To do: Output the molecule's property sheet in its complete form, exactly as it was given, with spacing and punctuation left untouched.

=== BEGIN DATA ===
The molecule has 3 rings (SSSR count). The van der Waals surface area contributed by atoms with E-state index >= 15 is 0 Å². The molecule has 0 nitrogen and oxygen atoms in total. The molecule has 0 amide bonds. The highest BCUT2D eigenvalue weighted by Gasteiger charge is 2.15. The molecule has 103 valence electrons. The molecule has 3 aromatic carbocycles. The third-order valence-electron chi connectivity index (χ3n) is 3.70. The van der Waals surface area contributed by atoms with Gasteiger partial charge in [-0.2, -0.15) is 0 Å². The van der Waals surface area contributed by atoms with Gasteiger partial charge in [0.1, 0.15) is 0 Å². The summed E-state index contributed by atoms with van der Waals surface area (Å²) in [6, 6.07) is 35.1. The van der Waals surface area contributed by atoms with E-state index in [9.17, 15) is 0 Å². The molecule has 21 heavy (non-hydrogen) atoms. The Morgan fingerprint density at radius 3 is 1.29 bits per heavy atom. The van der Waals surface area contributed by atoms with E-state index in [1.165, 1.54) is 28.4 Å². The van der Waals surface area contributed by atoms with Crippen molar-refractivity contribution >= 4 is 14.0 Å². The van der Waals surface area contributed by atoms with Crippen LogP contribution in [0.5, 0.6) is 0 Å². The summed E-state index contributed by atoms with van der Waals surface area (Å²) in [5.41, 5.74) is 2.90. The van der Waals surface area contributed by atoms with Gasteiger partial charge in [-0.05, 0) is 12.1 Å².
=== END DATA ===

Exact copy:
The molecule has 3 rings (SSSR count). The van der Waals surface area contributed by atoms with E-state index >= 15 is 0 Å². The molecule has 0 nitrogen and oxygen atoms in total. The molecule has 0 amide bonds. The highest BCUT2D eigenvalue weighted by Gasteiger charge is 2.15. The molecule has 103 valence electrons. The molecule has 3 aromatic carbocycles. The third-order valence-electron chi connectivity index (χ3n) is 3.70. The van der Waals surface area contributed by atoms with Gasteiger partial charge in [-0.2, -0.15) is 0 Å². The van der Waals surface area contributed by atoms with Gasteiger partial charge in [0.1, 0.15) is 0 Å². The summed E-state index contributed by atoms with van der Waals surface area (Å²) in [6, 6.07) is 35.1. The van der Waals surface area contributed by atoms with E-state index in [9.17, 15) is 0 Å². The molecule has 21 heavy (non-hydrogen) atoms. The Morgan fingerprint density at radius 3 is 1.29 bits per heavy atom. The van der Waals surface area contributed by atoms with E-state index in [1.165, 1.54) is 28.4 Å². The van der Waals surface area contributed by atoms with Crippen molar-refractivity contribution >= 4 is 14.0 Å². The van der Waals surface area contributed by atoms with Crippen LogP contribution in [0.5, 0.6) is 0 Å². The summed E-state index contributed by atoms with van der Waals surface area (Å²) in [5.41, 5.74) is 2.90. The van der Waals surface area contributed by atoms with Gasteiger partial charge in [-0.05, 0) is 12.1 Å².